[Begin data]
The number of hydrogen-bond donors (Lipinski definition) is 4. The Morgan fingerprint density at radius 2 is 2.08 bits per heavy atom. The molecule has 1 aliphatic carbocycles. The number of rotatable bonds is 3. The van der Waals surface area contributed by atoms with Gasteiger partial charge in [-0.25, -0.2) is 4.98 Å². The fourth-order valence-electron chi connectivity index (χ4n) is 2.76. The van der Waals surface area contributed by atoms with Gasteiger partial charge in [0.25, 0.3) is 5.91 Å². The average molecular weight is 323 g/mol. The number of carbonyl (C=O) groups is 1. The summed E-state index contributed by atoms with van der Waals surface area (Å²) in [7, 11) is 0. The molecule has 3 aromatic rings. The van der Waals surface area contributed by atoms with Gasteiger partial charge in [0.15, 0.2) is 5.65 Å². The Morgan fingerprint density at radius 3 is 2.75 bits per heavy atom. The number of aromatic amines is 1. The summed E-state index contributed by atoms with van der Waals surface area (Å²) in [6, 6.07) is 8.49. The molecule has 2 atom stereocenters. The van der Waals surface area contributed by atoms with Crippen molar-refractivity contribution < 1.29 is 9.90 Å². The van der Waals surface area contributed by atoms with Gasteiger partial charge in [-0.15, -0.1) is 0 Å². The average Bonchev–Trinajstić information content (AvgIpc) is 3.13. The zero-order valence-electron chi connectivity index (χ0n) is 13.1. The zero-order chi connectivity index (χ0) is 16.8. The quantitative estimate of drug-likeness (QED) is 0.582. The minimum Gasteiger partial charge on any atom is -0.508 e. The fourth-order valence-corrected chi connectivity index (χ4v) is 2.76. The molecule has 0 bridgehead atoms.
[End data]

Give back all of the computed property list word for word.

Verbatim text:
The number of hydrogen-bond donors (Lipinski definition) is 4. The Morgan fingerprint density at radius 2 is 2.08 bits per heavy atom. The molecule has 1 aliphatic carbocycles. The number of rotatable bonds is 3. The van der Waals surface area contributed by atoms with Gasteiger partial charge in [-0.25, -0.2) is 4.98 Å². The fourth-order valence-electron chi connectivity index (χ4n) is 2.76. The van der Waals surface area contributed by atoms with Gasteiger partial charge in [0.25, 0.3) is 5.91 Å². The average molecular weight is 323 g/mol. The number of carbonyl (C=O) groups is 1. The summed E-state index contributed by atoms with van der Waals surface area (Å²) in [7, 11) is 0. The molecule has 3 aromatic rings. The van der Waals surface area contributed by atoms with Gasteiger partial charge in [0.15, 0.2) is 5.65 Å². The Morgan fingerprint density at radius 3 is 2.75 bits per heavy atom. The number of aromatic amines is 1. The summed E-state index contributed by atoms with van der Waals surface area (Å²) in [6, 6.07) is 8.49. The molecule has 2 atom stereocenters. The van der Waals surface area contributed by atoms with Crippen molar-refractivity contribution < 1.29 is 9.90 Å². The van der Waals surface area contributed by atoms with Gasteiger partial charge in [-0.15, -0.1) is 0 Å². The average Bonchev–Trinajstić information content (AvgIpc) is 3.13. The zero-order valence-electron chi connectivity index (χ0n) is 13.1. The zero-order chi connectivity index (χ0) is 16.8. The quantitative estimate of drug-likeness (QED) is 0.582. The minimum Gasteiger partial charge on any atom is -0.508 e. The fourth-order valence-corrected chi connectivity index (χ4v) is 2.76. The molecule has 0 bridgehead atoms.